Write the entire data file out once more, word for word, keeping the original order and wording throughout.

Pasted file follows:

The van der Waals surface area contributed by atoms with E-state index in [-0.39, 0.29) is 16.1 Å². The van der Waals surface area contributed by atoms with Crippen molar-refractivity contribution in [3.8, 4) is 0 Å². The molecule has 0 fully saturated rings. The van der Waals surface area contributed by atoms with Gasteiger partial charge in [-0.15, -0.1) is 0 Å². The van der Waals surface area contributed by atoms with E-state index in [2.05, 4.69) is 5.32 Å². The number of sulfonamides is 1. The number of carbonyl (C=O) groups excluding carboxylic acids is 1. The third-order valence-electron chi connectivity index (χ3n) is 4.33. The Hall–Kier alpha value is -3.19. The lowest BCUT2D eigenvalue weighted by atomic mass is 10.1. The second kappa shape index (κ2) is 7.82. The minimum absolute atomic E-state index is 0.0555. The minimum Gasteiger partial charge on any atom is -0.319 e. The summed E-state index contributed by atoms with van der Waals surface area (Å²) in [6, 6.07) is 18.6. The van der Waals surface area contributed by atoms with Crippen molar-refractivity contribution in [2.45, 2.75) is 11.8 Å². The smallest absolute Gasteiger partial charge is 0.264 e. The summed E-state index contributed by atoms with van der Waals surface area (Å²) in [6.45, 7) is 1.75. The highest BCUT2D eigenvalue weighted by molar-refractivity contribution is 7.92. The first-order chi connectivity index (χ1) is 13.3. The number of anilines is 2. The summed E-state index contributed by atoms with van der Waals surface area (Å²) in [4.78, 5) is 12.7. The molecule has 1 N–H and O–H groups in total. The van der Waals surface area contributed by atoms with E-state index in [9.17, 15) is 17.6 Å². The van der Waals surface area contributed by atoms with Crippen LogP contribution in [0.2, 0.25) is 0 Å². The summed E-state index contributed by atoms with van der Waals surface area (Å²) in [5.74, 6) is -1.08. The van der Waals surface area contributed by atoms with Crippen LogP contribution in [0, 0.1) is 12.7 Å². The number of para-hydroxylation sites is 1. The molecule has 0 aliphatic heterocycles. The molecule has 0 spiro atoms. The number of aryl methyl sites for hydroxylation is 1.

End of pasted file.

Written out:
The van der Waals surface area contributed by atoms with E-state index in [-0.39, 0.29) is 16.1 Å². The van der Waals surface area contributed by atoms with Crippen molar-refractivity contribution in [3.8, 4) is 0 Å². The molecule has 0 fully saturated rings. The van der Waals surface area contributed by atoms with Gasteiger partial charge in [-0.15, -0.1) is 0 Å². The van der Waals surface area contributed by atoms with E-state index in [2.05, 4.69) is 5.32 Å². The number of sulfonamides is 1. The number of carbonyl (C=O) groups excluding carboxylic acids is 1. The third-order valence-electron chi connectivity index (χ3n) is 4.33. The Hall–Kier alpha value is -3.19. The lowest BCUT2D eigenvalue weighted by atomic mass is 10.1. The second kappa shape index (κ2) is 7.82. The minimum absolute atomic E-state index is 0.0555. The minimum Gasteiger partial charge on any atom is -0.319 e. The summed E-state index contributed by atoms with van der Waals surface area (Å²) in [6, 6.07) is 18.6. The van der Waals surface area contributed by atoms with Crippen molar-refractivity contribution in [2.45, 2.75) is 11.8 Å². The smallest absolute Gasteiger partial charge is 0.264 e. The summed E-state index contributed by atoms with van der Waals surface area (Å²) in [6.45, 7) is 1.75. The highest BCUT2D eigenvalue weighted by molar-refractivity contribution is 7.92. The first-order chi connectivity index (χ1) is 13.3. The number of anilines is 2. The summed E-state index contributed by atoms with van der Waals surface area (Å²) in [4.78, 5) is 12.7. The molecule has 1 N–H and O–H groups in total. The van der Waals surface area contributed by atoms with E-state index in [9.17, 15) is 17.6 Å². The van der Waals surface area contributed by atoms with Crippen LogP contribution in [0.2, 0.25) is 0 Å². The summed E-state index contributed by atoms with van der Waals surface area (Å²) in [5.74, 6) is -1.08. The van der Waals surface area contributed by atoms with Crippen LogP contribution in [0, 0.1) is 12.7 Å². The number of para-hydroxylation sites is 1. The molecule has 0 aliphatic heterocycles. The molecule has 0 spiro atoms. The number of aryl methyl sites for hydroxylation is 1.